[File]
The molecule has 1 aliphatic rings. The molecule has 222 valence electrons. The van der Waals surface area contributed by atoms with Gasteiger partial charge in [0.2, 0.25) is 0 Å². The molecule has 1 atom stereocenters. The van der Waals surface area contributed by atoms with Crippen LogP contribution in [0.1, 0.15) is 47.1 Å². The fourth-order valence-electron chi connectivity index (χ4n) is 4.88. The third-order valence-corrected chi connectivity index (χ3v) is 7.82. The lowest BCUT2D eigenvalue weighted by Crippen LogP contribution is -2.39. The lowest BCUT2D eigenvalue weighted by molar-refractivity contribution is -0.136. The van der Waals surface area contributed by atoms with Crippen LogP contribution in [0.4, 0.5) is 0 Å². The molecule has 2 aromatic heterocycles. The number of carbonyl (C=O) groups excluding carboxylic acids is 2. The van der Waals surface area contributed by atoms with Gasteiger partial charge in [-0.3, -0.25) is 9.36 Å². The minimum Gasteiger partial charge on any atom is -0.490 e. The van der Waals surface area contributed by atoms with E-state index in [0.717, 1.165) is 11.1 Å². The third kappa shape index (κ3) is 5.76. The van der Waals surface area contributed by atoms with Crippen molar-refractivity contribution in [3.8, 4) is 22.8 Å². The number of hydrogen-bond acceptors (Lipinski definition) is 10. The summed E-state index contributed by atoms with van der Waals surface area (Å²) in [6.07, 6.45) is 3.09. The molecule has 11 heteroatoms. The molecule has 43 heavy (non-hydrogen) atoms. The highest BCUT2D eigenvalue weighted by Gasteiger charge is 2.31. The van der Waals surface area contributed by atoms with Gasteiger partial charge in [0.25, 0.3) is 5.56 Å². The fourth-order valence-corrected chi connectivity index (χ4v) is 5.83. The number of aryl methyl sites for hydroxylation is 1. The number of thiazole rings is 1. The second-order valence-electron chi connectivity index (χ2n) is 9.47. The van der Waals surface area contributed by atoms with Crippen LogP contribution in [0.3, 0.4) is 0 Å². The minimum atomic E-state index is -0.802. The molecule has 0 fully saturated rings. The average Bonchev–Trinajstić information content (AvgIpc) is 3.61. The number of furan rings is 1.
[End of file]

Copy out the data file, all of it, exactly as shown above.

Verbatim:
The molecule has 1 aliphatic rings. The molecule has 222 valence electrons. The van der Waals surface area contributed by atoms with Gasteiger partial charge in [0.2, 0.25) is 0 Å². The molecule has 1 atom stereocenters. The van der Waals surface area contributed by atoms with Crippen LogP contribution in [0.1, 0.15) is 47.1 Å². The fourth-order valence-electron chi connectivity index (χ4n) is 4.88. The third-order valence-corrected chi connectivity index (χ3v) is 7.82. The lowest BCUT2D eigenvalue weighted by Crippen LogP contribution is -2.39. The lowest BCUT2D eigenvalue weighted by molar-refractivity contribution is -0.136. The van der Waals surface area contributed by atoms with Crippen LogP contribution in [0.4, 0.5) is 0 Å². The molecule has 2 aromatic heterocycles. The number of carbonyl (C=O) groups excluding carboxylic acids is 2. The van der Waals surface area contributed by atoms with Gasteiger partial charge in [-0.3, -0.25) is 9.36 Å². The minimum Gasteiger partial charge on any atom is -0.490 e. The van der Waals surface area contributed by atoms with E-state index in [0.717, 1.165) is 11.1 Å². The third kappa shape index (κ3) is 5.76. The van der Waals surface area contributed by atoms with Crippen molar-refractivity contribution in [3.8, 4) is 22.8 Å². The number of hydrogen-bond acceptors (Lipinski definition) is 10. The summed E-state index contributed by atoms with van der Waals surface area (Å²) in [6.07, 6.45) is 3.09. The molecule has 11 heteroatoms. The molecule has 43 heavy (non-hydrogen) atoms. The highest BCUT2D eigenvalue weighted by Gasteiger charge is 2.31. The van der Waals surface area contributed by atoms with Gasteiger partial charge in [0.25, 0.3) is 5.56 Å². The fourth-order valence-corrected chi connectivity index (χ4v) is 5.83. The number of aryl methyl sites for hydroxylation is 1. The number of thiazole rings is 1. The second-order valence-electron chi connectivity index (χ2n) is 9.47. The van der Waals surface area contributed by atoms with Crippen LogP contribution in [0.3, 0.4) is 0 Å². The minimum atomic E-state index is -0.802. The molecule has 0 fully saturated rings. The average Bonchev–Trinajstić information content (AvgIpc) is 3.61. The number of furan rings is 1.